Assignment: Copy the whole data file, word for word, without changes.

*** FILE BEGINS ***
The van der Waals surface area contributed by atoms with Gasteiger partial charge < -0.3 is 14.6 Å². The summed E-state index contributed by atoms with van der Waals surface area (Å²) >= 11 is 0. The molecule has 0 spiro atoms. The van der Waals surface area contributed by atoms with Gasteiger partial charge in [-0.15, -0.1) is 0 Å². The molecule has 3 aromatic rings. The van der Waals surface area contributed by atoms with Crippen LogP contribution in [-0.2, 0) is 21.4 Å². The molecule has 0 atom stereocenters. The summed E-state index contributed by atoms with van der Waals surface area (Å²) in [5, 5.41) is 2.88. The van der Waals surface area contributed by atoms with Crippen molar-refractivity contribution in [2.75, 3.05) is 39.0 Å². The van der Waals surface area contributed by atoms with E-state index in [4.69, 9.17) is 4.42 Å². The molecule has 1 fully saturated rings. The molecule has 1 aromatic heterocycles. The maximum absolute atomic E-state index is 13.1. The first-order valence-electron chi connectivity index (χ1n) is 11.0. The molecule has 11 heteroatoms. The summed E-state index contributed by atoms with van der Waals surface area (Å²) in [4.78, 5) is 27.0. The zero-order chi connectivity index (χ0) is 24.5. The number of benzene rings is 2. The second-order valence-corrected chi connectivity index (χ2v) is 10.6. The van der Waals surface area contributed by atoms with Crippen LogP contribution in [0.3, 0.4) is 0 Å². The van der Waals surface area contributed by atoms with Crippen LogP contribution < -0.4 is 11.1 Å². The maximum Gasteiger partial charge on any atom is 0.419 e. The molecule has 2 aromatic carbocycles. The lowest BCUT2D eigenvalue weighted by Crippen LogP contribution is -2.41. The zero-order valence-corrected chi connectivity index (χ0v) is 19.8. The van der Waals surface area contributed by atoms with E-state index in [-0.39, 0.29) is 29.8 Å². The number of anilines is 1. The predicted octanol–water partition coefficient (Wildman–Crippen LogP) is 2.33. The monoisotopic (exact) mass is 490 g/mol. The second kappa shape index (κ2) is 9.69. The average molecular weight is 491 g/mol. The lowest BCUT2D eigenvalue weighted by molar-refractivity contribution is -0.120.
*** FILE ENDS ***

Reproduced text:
The van der Waals surface area contributed by atoms with Gasteiger partial charge < -0.3 is 14.6 Å². The summed E-state index contributed by atoms with van der Waals surface area (Å²) >= 11 is 0. The molecule has 0 spiro atoms. The van der Waals surface area contributed by atoms with Gasteiger partial charge in [-0.15, -0.1) is 0 Å². The molecule has 3 aromatic rings. The van der Waals surface area contributed by atoms with Crippen LogP contribution in [-0.2, 0) is 21.4 Å². The molecule has 0 atom stereocenters. The summed E-state index contributed by atoms with van der Waals surface area (Å²) in [5, 5.41) is 2.88. The van der Waals surface area contributed by atoms with Crippen molar-refractivity contribution in [2.75, 3.05) is 39.0 Å². The van der Waals surface area contributed by atoms with E-state index in [4.69, 9.17) is 4.42 Å². The molecule has 1 fully saturated rings. The molecule has 1 aromatic heterocycles. The maximum absolute atomic E-state index is 13.1. The first-order valence-electron chi connectivity index (χ1n) is 11.0. The molecule has 11 heteroatoms. The summed E-state index contributed by atoms with van der Waals surface area (Å²) in [4.78, 5) is 27.0. The zero-order chi connectivity index (χ0) is 24.5. The number of benzene rings is 2. The second-order valence-corrected chi connectivity index (χ2v) is 10.6. The van der Waals surface area contributed by atoms with Crippen LogP contribution in [0.3, 0.4) is 0 Å². The van der Waals surface area contributed by atoms with Crippen LogP contribution < -0.4 is 11.1 Å². The maximum Gasteiger partial charge on any atom is 0.419 e. The molecule has 2 aromatic carbocycles. The lowest BCUT2D eigenvalue weighted by Crippen LogP contribution is -2.41. The zero-order valence-corrected chi connectivity index (χ0v) is 19.8. The van der Waals surface area contributed by atoms with E-state index in [-0.39, 0.29) is 29.8 Å². The number of anilines is 1. The predicted octanol–water partition coefficient (Wildman–Crippen LogP) is 2.33. The monoisotopic (exact) mass is 490 g/mol. The second kappa shape index (κ2) is 9.69. The average molecular weight is 491 g/mol. The lowest BCUT2D eigenvalue weighted by molar-refractivity contribution is -0.120.